Is anyone actually USING IP QoS?
avg at kotovnik.com
Tue Jun 15 23:09:52 UTC 1999
Jamie Scheinblum <jamie at fast.net> wrote:
> While this thread is slowly drifting, I disagree with your assertion that so
> much of the web traffic is cacheable (nlanr's caching effort, if I remember,
> only got around 60% of requests hit in the cache, pooled over a large number
> of clients. That probably should be the correct percentage of cacheable
> content on the net).
Well, there is a big difference between being cacheable and being delivered
more than once to the same locale during some period of time (aka cache hit).
A lot of things are cacheable but never result in a cache hit simply because
these things are low-demand.
Actually, 60% hit rate is rather impressive; it is much better than you can
get if you restrict time window for content replication to few milliseconds.
(In multicasting world the equivalent of cache hit is a packet being duplicated).
> If anything, the net is moving to be *more* dynamic.
Unlikely. The transport is becoming cheaper. Content production doesn't.
This means that the same content is likely to be viewed by a larger audience.
>The problem is that web sites are putting unrealistic expires on images and
>html files because they're being driven by ad revenues.
The big thing byte-wise are images. The ad agencies could do much better
(and annoy people much less) if they provided cacheable images (probably
embedded into non-cacheable HTML pages few dozens of bytes long, to
If they won't cooperate at some point the disparity between delivery speeds
of cached content (which does not stress source servers) and the centrally-served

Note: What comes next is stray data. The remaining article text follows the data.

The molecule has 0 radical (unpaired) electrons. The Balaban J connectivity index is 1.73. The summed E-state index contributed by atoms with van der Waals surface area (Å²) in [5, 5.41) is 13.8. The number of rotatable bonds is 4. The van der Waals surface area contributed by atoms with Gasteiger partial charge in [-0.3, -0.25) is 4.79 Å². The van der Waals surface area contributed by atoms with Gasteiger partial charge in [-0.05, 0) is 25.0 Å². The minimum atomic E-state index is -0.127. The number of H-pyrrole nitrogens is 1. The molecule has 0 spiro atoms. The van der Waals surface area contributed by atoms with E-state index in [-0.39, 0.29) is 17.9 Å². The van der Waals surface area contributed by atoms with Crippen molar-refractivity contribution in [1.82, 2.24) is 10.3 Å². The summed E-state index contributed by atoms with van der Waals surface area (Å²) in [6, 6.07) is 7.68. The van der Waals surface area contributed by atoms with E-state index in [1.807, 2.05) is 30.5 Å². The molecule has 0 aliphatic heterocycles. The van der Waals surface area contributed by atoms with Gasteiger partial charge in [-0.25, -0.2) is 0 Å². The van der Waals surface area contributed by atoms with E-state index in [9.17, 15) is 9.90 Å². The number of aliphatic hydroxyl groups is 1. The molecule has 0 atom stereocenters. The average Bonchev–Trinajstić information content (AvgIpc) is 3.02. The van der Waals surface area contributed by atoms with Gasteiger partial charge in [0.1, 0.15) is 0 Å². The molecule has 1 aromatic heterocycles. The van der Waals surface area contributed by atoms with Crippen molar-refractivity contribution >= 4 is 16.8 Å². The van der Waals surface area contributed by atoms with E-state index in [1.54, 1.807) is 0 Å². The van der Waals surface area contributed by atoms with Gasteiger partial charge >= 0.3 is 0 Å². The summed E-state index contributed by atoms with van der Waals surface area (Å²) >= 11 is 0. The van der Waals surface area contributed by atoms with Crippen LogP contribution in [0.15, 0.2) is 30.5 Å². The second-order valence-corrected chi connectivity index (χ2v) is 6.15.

ads will become large enough for people to start using ad filters (several
are already available) to get significant percieved performance improvements.
It is in the best interest of advertisers to make sure ads are delivered fast.
Of course, the caches may help by providing adequate reporting, when requested.
> The only way caching is going to truly be viable in the next 5 years is
> either by a commercial company stepping in and working with commercial
> content providers (which is happening now), or webserver software vendors
> work with content companies on truly embracing a hit reporting protocol.
So far the driving force behind cache deployment were ISPs. For them
caching represents significant savings and lets to improve perceived
quality of service by reducing content retrieval latency.
With more and more hi-bandwidth content, the edge web servers will run of
gas and will become the bottlenecks. (The current bottleneck is still in
the packet transport, which is going to be fixed with DWDM and massively
In other words, the real effect of cacheing is not in bandwidth savings
(this is significant, but not really important) but in spreading popular
content, thus removing hot spots and increasing real network performance
(which is, btw, measured in user-visible latency, not in bandwidth).
The existing cacheing experiments show as much as 3x improvement in
median file retrieval times.
> So basically, my assertion is that L4 caching on any protocol will not work
> if the content provider is given any control of TTL and metrics.
Well, messing up caches is against the objective interests of the content
providers. They may be ignorant of that (some of them are... i talked once
with the chief technical guy of one of the largest internet advertisement
company), but they are going to be reminded about the realities when cacheing
becomes ubiquotus and the difference between cacheing-friendly and
cacheing-averse advertisers becomes apparent to a large audience.
And, anyway, advertisers are shifting to click-thru accounting from eyeball
> The only
> way web caching *really* works is when people get aggressive and ignore the
> expire tags from a network administrator point of view, not a content
That's only because of lack of a useful reporting protocol. That is a technical
issue and can be fixed.
> Further, the
> more you rely on L4 implementations for caching, the more it seems you would
> be open to broken implementations... Although that is a broad statement...
That is a valid statement. However, there are no fundamental problems.
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